Waste Regulations Route Map – Waste Network Chairs, London Waste and Recycling Board and WRAP
A working group was established to consider the effects of regulation 13 from the amended Waste Regulations 2011. The group comprised members of local authority waste networks, co-ordinated through WNC, LWARB and WRAP. The group identified the need for a response to support the regulation’s deployment, and developed a Route Map for local authorities to assist them navigate their legal obligations in an efficient way. The Route Map is currently hosted on WRAP’s website: wrap. org.uk/content/requirementswasteregulations.
Allerton Project, BASF and the Pesticides Forum (below)
A partnership between an environmental research charity, a multi-national corporation and an industry stakeholder forum has solved a major waste recycling problem for European agriculture when the law governing agricultural waste was changed. Farmers were prevented from burning and burying their plastic waste. Allerton Recycling was established to offer a greener solution for disposal. The partnership also designed pesticide containers: the BASF Eco-Pack, which makes container recycling simpler, cost-effective, faster and safer.
East Cheshire Hospice Christmas Tree Collection – Ansa Environmental Services along with communities and partners (below)
This entry is a community fundraising operation involving the collection and recycling of natural Christmas trees in aid of a local hospice.
It is a weekend event which last year inspired a first-time volunteer to write that she was “proud to be part of something so important and so brilliant”. Householders were offered a convenient and easy way to dispose of their trees by recycling, done in return for a donation to the hospice.
Made in Roath – City of Cardiff Council, Cynefin Cardiff, Green City Events and YMCA Cardiff
Waste minimisation and reuse was at the heart of the scheme. The community was able to swap unwanted but still usable objects such as clothes, books, toys, bikes, electronics, gardening equipment and small furnishings, as well as take part in upcycling workshops. The event encouraged individuals to make positive environmental choices resulting in 1,000 people visiting and reusing 1.3 tonnes of items in four hours.
Air Ambulance Service Trading and Amey (below)
A partnership to recycle clothing, books, media and furniture at HWRCs across Northamptonshire is a fantastic example of the third sector and private sector working together on creative reuse and recycling and a passion for delivering the best for residents. All profits made by the Air Ambulance Service recycling schemes go towards their life-saving operations across the county.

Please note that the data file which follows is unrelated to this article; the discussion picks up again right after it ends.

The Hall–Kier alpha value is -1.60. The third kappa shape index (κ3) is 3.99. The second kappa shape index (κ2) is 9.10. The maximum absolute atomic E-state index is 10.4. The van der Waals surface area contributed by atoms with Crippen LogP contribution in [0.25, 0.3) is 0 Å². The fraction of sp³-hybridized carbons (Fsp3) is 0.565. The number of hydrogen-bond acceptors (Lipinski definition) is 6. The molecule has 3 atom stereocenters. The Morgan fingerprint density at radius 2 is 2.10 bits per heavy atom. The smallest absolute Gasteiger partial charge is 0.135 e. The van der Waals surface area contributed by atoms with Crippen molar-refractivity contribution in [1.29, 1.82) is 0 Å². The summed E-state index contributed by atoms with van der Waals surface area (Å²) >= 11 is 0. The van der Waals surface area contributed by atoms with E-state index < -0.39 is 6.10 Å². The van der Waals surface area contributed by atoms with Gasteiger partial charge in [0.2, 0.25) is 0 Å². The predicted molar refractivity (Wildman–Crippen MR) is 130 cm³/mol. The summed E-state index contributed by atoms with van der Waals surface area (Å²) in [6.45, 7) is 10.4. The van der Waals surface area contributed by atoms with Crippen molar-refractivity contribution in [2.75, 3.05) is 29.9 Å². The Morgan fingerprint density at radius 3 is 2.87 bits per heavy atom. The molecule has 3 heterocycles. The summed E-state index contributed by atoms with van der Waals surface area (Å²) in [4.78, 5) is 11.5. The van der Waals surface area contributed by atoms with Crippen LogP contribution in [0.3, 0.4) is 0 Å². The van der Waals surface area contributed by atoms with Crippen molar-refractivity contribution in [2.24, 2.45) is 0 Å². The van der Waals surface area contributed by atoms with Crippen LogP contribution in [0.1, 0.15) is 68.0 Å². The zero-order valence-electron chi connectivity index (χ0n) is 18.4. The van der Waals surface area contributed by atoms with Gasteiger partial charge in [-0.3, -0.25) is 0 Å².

REPC and Walsall Housing Group
REPC is a West Midlands-based social enterprise specialising in recycling IT equipment for reuse. It supports the third sector, along with providing education, training and employment opportunities for disadvantaged people. WHG owns around 19,000 properties and in 2014, the two collaborated to refurbish and install IT equipment and networks in a community centre in Rough Hay, a disadvantaged area of Walsall. REPC also provided free IT training for locals at the centre. The project will be rolled out across the town.
MetalMatters industry partnership, project managed by the Aluminium Packaging Recycling Organisation (below)
MetalMatters works with local authority partners to deliver cost-effective, tried and tested campaigns to promote metal packaging recycling to householders.
All campaigns run since 2012 have seen a positive impact on capture rates and return on investment within 12 months. MetalMatters works with councils and their waste collection partners to promote metal packaging recycling and improve capture rates at the kerbside. It is based around a proven integrated marketing communications campaign, elements of which are available as templates.
South Holland District Council and the Salvation Army
The partnership aimed to divert textile tonnage from disposal by providing an alternative kerbside collection. The project provided a significant income for the council and increased the amount of recycling collected at the kerbside. The trial was delivered through the distribution of three sack types in order to discover which had the best capture rate: Salvation Army branded, council branded and unbranded blue bag. Around 77% of the material collected was suitable for reuse and 17% was recycled.